Archive for September 17th, 2009

The ins and outs of International monetary system

September 17, 2009

Jeff Frankel has an interesting research note on the ins and outs of the international monetary  system post crisis.



The G7 The g-20
The corners hypothesis Intermediate exchange rate systems
Currency Manipulation Reserves
Inflation targeting Fighting asset bubbles
Exorbitant privelege of the dollar Multiple International Reserve assets

Read the note for further details.


Why was prospect theory named so?

September 17, 2009

Prospect theory is the foundation for much of behavioral economics/finance. It basically means people are risk averse when in profits and become risk seekers when in losses. The finding was remarkable as till then eco assumes people to  behave same given the two opposite positions.

IMF F&D magazine has a profile of Daniel Kahneman, the co-founder of the theory. He points why the name prospect theory was chosen:

Kahneman says little should be read into the theory’s name. “When we were ready to submit the work for publication, we deliberately chose a meaningless name for our theory: ‘prospect theory.’ We reasoned that if the theory ever became well known, having a distinctive label would be an advantage. This was probably wise.”


Apart from Kahneman’s initial days and how he moved into beh eco, it also covers issues on challenges it faces to become mainstream economics. Nice read.

Understanding Climate Change from an economics perspective

September 17, 2009

Michael Spence has written a very timely paper giving an economics policy perspective to the climate change and environmental issues.

This paper deals with global mitigation strategy. More specifically the main
purpose is to address the question of whether growth in the developing world is consistent with long-run climate change objectives. The answer I believe is yes.

The first part of this paper lays out time paths for emissions for countries in
various categories. These paths are consistent with countries’ growth objectives, incomes, and capacity to absorb mitigation costs. The intent is to show that while global emissions are likely to remain flat or even to rise as a result of the combined effect of mitigation undertaken by advanced countries and growth in the developing world, eventually reasonably safe global per capita levels can be reached on a 50‐year time horizon.

The second part of this paper discusses countries’ roles in relation to different categories and mechanisms that would support the achievement of safe emissions paths. These mechanisms create incentives and deal with the absorption of costs. In particular, the paper argues that a carbon credit trading system in the advanced countries, combined with an effective cross‐border mechanism and a “graduation” criterion for developing countries to join the advanced group, will create strong incentives, achieve a fair pattern of cost absorption, and support the dynamics described in part one. One point emerges clearly: the cross‐border mechanism (or international offsets) is essential in dealing with both the efficiency and the cost absorption/equity challenges of a global mitigation strategy.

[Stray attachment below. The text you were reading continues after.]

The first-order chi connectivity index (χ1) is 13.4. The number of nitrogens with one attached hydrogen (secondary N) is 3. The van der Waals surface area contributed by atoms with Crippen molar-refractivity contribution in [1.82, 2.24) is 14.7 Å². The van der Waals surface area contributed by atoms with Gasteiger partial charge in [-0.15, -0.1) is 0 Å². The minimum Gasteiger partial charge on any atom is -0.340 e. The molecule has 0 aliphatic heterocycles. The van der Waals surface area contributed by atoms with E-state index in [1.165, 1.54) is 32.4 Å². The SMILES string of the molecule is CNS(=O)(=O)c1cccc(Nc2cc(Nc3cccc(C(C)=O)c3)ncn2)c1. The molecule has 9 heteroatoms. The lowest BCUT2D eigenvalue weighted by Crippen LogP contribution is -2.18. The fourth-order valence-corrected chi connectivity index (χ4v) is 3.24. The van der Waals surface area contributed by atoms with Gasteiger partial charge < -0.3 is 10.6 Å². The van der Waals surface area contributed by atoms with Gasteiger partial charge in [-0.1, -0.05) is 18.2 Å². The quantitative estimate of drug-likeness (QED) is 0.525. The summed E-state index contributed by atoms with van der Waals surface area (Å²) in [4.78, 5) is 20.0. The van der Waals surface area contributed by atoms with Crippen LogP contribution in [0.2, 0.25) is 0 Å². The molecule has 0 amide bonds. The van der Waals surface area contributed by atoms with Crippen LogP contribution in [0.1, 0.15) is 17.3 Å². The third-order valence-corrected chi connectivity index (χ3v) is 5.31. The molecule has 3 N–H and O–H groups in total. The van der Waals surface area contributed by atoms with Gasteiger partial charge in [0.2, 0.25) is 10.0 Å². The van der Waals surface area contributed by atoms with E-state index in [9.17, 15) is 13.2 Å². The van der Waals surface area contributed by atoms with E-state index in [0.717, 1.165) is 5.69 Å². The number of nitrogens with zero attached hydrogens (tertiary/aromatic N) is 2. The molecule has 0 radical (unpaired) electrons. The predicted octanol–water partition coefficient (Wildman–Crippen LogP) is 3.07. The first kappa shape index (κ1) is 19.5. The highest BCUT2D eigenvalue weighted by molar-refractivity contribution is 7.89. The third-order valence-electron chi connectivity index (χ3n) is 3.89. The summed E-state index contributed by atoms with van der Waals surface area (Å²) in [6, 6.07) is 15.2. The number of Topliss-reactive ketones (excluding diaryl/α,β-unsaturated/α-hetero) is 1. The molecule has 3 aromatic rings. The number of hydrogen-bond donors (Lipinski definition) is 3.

How FOMC works?

September 17, 2009

I was reading this oldish speech by Lawrence Meyer, ex-Governor of Fed. It is a fun and insightful reading on how FOMC actually works and takes its decisions. It is not the usual speech on monetary policy, benefits etc. but on the real time decision making.  The lecture is superbly titled as Come with me to FOMC and does full justice to it.

This is so funny:

My concern about the public awareness of the FOMC was heightened recently during one of the weekly luncheons Governors host for a small group comprised of the staffs at the Board and Treasury. A very senior member of the Treasury staff, during our luncheon conversation, asked me if I knew what “FOMC” stood for. A strange question, I thought, coming from so knowledgeable a person. I replied that I thought I did, but, just to be sure, what did he believe it stood for? He replied “Fruit Of the Month Club.”

So I begin my lecture by noting that FOMC, for the purpose of this lecture, stands for the Federal Open Market Committee. This Committee, established in the Banking Act of 1935, came into existence on March 1, 1936. It consists of the seven Governors of the Federal Reserve Board and five presidents of the regional Federal Reserve Banks.

🙂 Well, if a senior Treasury staffer did not know the meaning of FOMC, one can just imagine the case with others. That is why reading this Alan Blinder speech is so important. We econs need to understand a few basics before working with the Govt.

Coming back to the speech, he explains the FOMC in such detail that one can actually feel like a FOMC member participating in a meeting. One can extend the dream a bit further and dream about dissenting with Bernanke 🙂

I am actually now looking for such speeches from other central bankers-  Come with me to BoE MPC, Come with me to Governing Council Meeting at ECB (this one will be very very interesting as you have 16 central bankers from the other economies participating), Come with me to BoJ MPC etc etc. Even knowing about RBI Mon Pol meeting would be very informative.

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